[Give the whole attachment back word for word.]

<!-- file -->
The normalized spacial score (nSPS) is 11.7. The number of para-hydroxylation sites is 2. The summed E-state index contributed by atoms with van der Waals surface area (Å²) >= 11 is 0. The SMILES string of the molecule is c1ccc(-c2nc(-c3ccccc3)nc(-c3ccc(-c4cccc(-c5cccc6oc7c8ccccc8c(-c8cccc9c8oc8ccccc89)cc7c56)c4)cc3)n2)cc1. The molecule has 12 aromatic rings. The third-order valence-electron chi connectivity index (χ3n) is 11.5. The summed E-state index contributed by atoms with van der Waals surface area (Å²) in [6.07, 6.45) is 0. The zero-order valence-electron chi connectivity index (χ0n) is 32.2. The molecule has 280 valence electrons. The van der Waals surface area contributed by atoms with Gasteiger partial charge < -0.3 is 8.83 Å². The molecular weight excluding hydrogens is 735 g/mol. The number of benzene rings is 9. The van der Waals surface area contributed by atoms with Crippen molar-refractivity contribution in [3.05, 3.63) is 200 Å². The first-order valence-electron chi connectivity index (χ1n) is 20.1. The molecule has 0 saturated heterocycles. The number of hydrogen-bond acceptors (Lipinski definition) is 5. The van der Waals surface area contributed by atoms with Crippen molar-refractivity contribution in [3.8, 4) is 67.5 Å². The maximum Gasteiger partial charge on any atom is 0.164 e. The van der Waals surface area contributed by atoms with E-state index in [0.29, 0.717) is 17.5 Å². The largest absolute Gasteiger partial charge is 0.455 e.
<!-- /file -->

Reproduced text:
The normalized spacial score (nSPS) is 11.7. The number of para-hydroxylation sites is 2. The summed E-state index contributed by atoms with van der Waals surface area (Å²) >= 11 is 0. The SMILES string of the molecule is c1ccc(-c2nc(-c3ccccc3)nc(-c3ccc(-c4cccc(-c5cccc6oc7c8ccccc8c(-c8cccc9c8oc8ccccc89)cc7c56)c4)cc3)n2)cc1. The molecule has 12 aromatic rings. The third-order valence-electron chi connectivity index (χ3n) is 11.5. The summed E-state index contributed by atoms with van der Waals surface area (Å²) in [6.07, 6.45) is 0. The zero-order valence-electron chi connectivity index (χ0n) is 32.2. The molecule has 280 valence electrons. The van der Waals surface area contributed by atoms with Gasteiger partial charge < -0.3 is 8.83 Å². The molecular weight excluding hydrogens is 735 g/mol. The number of benzene rings is 9. The van der Waals surface area contributed by atoms with Crippen molar-refractivity contribution in [3.05, 3.63) is 200 Å². The first-order valence-electron chi connectivity index (χ1n) is 20.1. The molecule has 0 saturated heterocycles. The number of hydrogen-bond acceptors (Lipinski definition) is 5. The van der Waals surface area contributed by atoms with Crippen molar-refractivity contribution in [3.8, 4) is 67.5 Å². The maximum Gasteiger partial charge on any atom is 0.164 e. The van der Waals surface area contributed by atoms with E-state index in [0.29, 0.717) is 17.5 Å². The largest absolute Gasteiger partial charge is 0.455 e.